The Swedish shock wave is a lesson. We could have unrest here without action on jobs

The evidence from behavioural economics is that people compare themselves to others

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A shock wave was sent around Europe by the riots that occurred over several nights in Sweden.

It started in Stockholm and spread fast. Several suburbs of the city witnessed arson attacks and violence against police who had been called in to limit the damage. Dozens of people, primarily youngsters, were arrested and more than 100 cars set on fire.

The rioting occurred principally in poor and immigrant neighborhoods like Husby. Rioting spread to a dozen other cities including Orebro in central Sweden.

This seemed like the last place where there would be unrest as Sweden is the poster child of the nanny state. Sweden has not suffered as severe an economic slump as some other countries in the European Union (EU); it grew by 0.8 per cent in 2012, compared to the 0.6 per cent decline in the eurozone.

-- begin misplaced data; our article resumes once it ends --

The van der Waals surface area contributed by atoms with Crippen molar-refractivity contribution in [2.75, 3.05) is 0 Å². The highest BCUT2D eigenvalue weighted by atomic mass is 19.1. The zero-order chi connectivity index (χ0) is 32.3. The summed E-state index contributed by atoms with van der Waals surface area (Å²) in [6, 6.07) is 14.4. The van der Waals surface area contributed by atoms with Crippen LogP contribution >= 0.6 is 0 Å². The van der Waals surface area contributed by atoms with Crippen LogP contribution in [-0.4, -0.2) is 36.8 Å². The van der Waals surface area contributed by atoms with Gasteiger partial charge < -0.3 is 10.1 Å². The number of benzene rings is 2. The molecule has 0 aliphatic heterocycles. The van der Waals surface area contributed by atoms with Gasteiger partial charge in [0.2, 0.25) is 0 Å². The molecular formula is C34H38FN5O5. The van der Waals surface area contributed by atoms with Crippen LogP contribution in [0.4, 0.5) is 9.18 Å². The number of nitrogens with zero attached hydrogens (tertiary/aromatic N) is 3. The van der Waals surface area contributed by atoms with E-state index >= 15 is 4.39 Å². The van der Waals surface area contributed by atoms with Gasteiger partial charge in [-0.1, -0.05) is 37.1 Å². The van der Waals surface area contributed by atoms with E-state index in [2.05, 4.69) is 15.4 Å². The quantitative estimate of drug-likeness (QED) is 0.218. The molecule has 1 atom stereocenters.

It was surely not a coincidence that European leaders warned this week that youth unemployment could lead to widespread social unrest. Amazing they hadn’t worked that out before. Talk about too little too bloody late, not to mention stables and horses heading into the sunset without closing the doors behind them.

Youth unemployment rates in the eurozone and the EU are now 24 per cent. Young people have a higher propensity for civil unrest than older people. The big surprise actually is that the young have been so compliant. It is surprising that social disorder has not occurred on a much greater scale than it has to this point given the harshness of austerity in so many countries.